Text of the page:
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7 Factors That Will Signal a Market Change

“This time of year, end of summer just before fall, seems to always stall. Inevitably, people start talking – or better put, fear starts talking. We’ve been thirsty for new inventory in San Diego for a few years now, but the moment we get an “uptick” in listings, people react with nail biting or negativity; who will buy these homes!? And we know real estate reporting can be a little dry, especially when things have been good for such an extended time… so with each modest change in sales, inventory, development – it’s not uncommon to see quick speculation or hyped up article headings ready to suggest we are in for big changes, a new market, a turn for the…? In reality, it doesn’t always mean any significant change.

I appreciate this article, it doesn’t answer any immediate questions but it serves as a sensible guide to properly evaluating market fluctuations. A good realtor doesn’t just show homes, they know their market. They watch local, state & national market activity. They stay engaged and they stay focused on the numbers, not fear or hype.

The punchline – I don’t see an impending crash or bubble. I see natural fluctuations at this point and this natural fluctuation provides opportunities for both sides.”

-Sarah Scott | Scott Finn & Associates

So you have the tools to evaluate your market, here are the top seven things I look at to determine the true state of your local market:

  • New Construction: New construction is a great barometer for the health of a real estate market. Look in your area and determine the new construction permits and completions and starts. Without a healthy new construction market home prices must go up because there simply isn’t enough inventory.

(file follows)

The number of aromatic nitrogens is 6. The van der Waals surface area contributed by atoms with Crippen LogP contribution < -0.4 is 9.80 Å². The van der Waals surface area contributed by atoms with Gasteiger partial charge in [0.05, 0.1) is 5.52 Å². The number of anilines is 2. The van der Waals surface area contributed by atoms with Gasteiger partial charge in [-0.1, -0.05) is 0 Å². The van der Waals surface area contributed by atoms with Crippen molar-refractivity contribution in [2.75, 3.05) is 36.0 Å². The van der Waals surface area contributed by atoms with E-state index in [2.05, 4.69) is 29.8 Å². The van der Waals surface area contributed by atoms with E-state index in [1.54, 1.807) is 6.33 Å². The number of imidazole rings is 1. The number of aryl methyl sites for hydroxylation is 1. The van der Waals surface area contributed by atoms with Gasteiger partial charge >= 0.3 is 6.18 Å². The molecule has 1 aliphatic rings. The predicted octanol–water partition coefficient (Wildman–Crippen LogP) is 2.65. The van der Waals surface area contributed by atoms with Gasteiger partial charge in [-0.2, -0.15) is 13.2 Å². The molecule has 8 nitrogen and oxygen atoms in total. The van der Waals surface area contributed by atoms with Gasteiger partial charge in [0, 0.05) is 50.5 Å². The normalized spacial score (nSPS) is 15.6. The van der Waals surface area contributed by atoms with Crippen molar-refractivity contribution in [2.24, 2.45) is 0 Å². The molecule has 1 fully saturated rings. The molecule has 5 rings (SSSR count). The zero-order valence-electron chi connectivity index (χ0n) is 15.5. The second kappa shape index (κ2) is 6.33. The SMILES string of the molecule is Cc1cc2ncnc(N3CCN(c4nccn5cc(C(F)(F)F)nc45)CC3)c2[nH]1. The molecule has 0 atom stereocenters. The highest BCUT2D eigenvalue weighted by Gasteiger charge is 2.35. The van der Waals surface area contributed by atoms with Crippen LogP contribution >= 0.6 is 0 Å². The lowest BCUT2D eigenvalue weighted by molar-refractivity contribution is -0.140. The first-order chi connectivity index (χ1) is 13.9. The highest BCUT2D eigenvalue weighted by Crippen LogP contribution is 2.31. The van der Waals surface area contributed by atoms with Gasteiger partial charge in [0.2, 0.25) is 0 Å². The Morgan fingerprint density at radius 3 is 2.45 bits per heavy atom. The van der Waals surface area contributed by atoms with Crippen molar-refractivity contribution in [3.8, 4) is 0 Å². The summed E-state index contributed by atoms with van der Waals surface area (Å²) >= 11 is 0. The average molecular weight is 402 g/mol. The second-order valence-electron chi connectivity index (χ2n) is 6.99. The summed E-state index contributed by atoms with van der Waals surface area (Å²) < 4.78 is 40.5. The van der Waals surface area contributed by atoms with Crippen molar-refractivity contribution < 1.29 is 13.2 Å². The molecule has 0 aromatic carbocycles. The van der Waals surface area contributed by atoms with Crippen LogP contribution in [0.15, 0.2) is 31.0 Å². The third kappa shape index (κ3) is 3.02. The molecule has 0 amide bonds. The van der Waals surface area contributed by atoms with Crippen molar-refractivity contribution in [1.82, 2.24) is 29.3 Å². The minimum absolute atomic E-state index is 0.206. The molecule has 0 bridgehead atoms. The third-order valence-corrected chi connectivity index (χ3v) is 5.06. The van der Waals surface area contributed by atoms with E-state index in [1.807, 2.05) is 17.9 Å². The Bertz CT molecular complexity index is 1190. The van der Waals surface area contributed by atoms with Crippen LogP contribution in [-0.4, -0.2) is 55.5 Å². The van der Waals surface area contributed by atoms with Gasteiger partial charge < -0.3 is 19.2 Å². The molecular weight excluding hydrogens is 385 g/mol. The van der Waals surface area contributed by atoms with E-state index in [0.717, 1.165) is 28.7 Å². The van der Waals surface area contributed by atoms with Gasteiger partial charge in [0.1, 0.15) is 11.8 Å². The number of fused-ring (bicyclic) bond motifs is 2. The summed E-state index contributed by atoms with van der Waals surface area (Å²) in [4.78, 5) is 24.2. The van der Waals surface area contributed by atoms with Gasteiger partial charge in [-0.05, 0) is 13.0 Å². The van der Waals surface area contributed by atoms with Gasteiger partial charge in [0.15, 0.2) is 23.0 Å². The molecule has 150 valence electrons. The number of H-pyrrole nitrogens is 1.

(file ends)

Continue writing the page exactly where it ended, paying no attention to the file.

• Days on Market: It is important to watch the trends in days on market numbers but not panic every time that number goes up. It could just be a natural seasonal fluctuation. Compare last months or last year’s days on market number and you will easily be able to spot the trends.
  • Listing Inventory: Just because inventory goes up does not mean the market is significantly changing. Especially in areas where inventory has been low, it could simply be another sign of a natural season fluctuation. If the listings continue to climb and pendings fall then you have something solid to base your concern on, but rarely does this happen suddenly. Tracking these numbers on an ongoing basis is critical for being able to spot trends.
  • Pending Inventory: Pending sales show the “moment” of the market and this is one of the most important numbers to track. Pendings do fluctuate but you need to track pendings using comparable time periods and similar areas or product type.
  • List to Sale Price Ratios: This number clearly shows what people are paying for property and you can easily spot an aggressive “auction” type market when you track this number.
  • Comparable Periods: To look for signs of what the market is doing don’t forget to compare previous months and years to get a clear idea of where the market has been and look for the clues that show you where it is going.
  • Population Growth and the Economy: Is your economy shrinking or growing? If the economy is growing, the population in your area is likely growing. That is going to put pressure on housing demand. Markets stay strong where there is demand for housing due to population growth and a strong economic climate.

Please don’t mistake a natural market fluctuation with the sky falling. Remember, the media’s job is to get media attention. Sensational headlines don’t usually tell the whole story. Stick to the facts and evaluate your market with reason and sensibility.

Read the full article here